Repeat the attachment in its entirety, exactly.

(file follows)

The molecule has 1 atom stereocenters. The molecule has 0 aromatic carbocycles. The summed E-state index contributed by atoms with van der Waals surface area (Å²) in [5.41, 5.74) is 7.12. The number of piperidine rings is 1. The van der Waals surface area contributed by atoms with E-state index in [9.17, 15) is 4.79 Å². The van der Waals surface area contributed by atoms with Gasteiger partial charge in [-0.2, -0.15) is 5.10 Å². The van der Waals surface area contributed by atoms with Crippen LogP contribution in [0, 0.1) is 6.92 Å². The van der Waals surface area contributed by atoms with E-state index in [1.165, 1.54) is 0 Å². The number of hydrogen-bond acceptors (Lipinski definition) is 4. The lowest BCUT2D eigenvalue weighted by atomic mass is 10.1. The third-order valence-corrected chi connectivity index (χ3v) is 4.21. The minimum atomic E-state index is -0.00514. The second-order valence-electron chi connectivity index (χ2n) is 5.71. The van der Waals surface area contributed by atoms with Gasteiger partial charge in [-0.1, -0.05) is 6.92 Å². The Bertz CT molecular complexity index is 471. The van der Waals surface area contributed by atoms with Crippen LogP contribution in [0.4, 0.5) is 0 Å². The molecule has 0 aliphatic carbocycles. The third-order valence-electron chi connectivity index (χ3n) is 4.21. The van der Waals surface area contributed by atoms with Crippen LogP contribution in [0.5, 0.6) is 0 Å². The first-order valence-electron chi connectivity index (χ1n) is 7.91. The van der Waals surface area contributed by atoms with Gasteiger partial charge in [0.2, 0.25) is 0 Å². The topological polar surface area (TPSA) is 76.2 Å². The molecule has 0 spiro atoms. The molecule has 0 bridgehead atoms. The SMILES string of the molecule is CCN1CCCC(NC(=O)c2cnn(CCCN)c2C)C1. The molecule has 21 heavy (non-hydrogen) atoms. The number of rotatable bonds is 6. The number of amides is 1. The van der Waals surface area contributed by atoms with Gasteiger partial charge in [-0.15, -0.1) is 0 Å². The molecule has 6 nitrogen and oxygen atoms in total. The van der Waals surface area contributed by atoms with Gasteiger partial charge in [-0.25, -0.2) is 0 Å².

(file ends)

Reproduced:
The molecule has 1 atom stereocenters. The molecule has 0 aromatic carbocycles. The summed E-state index contributed by atoms with van der Waals surface area (Å²) in [5.41, 5.74) is 7.12. The number of piperidine rings is 1. The van der Waals surface area contributed by atoms with E-state index in [9.17, 15) is 4.79 Å². The van der Waals surface area contributed by atoms with Gasteiger partial charge in [-0.2, -0.15) is 5.10 Å². The van der Waals surface area contributed by atoms with Crippen LogP contribution in [0, 0.1) is 6.92 Å². The van der Waals surface area contributed by atoms with E-state index in [1.165, 1.54) is 0 Å². The number of hydrogen-bond acceptors (Lipinski definition) is 4. The lowest BCUT2D eigenvalue weighted by atomic mass is 10.1. The third-order valence-corrected chi connectivity index (χ3v) is 4.21. The minimum atomic E-state index is -0.00514. The second-order valence-electron chi connectivity index (χ2n) is 5.71. The van der Waals surface area contributed by atoms with Gasteiger partial charge in [-0.1, -0.05) is 6.92 Å². The Bertz CT molecular complexity index is 471. The van der Waals surface area contributed by atoms with Crippen LogP contribution in [0.4, 0.5) is 0 Å². The molecule has 0 aliphatic carbocycles. The third-order valence-electron chi connectivity index (χ3n) is 4.21. The van der Waals surface area contributed by atoms with Crippen LogP contribution in [0.5, 0.6) is 0 Å². The first-order valence-electron chi connectivity index (χ1n) is 7.91. The van der Waals surface area contributed by atoms with Gasteiger partial charge in [0.2, 0.25) is 0 Å². The topological polar surface area (TPSA) is 76.2 Å². The molecule has 0 spiro atoms. The molecule has 0 bridgehead atoms. The SMILES string of the molecule is CCN1CCCC(NC(=O)c2cnn(CCCN)c2C)C1. The molecule has 21 heavy (non-hydrogen) atoms. The number of rotatable bonds is 6. The number of amides is 1. The van der Waals surface area contributed by atoms with Gasteiger partial charge in [-0.15, -0.1) is 0 Å². The molecule has 6 nitrogen and oxygen atoms in total. The van der Waals surface area contributed by atoms with Gasteiger partial charge in [-0.25, -0.2) is 0 Å².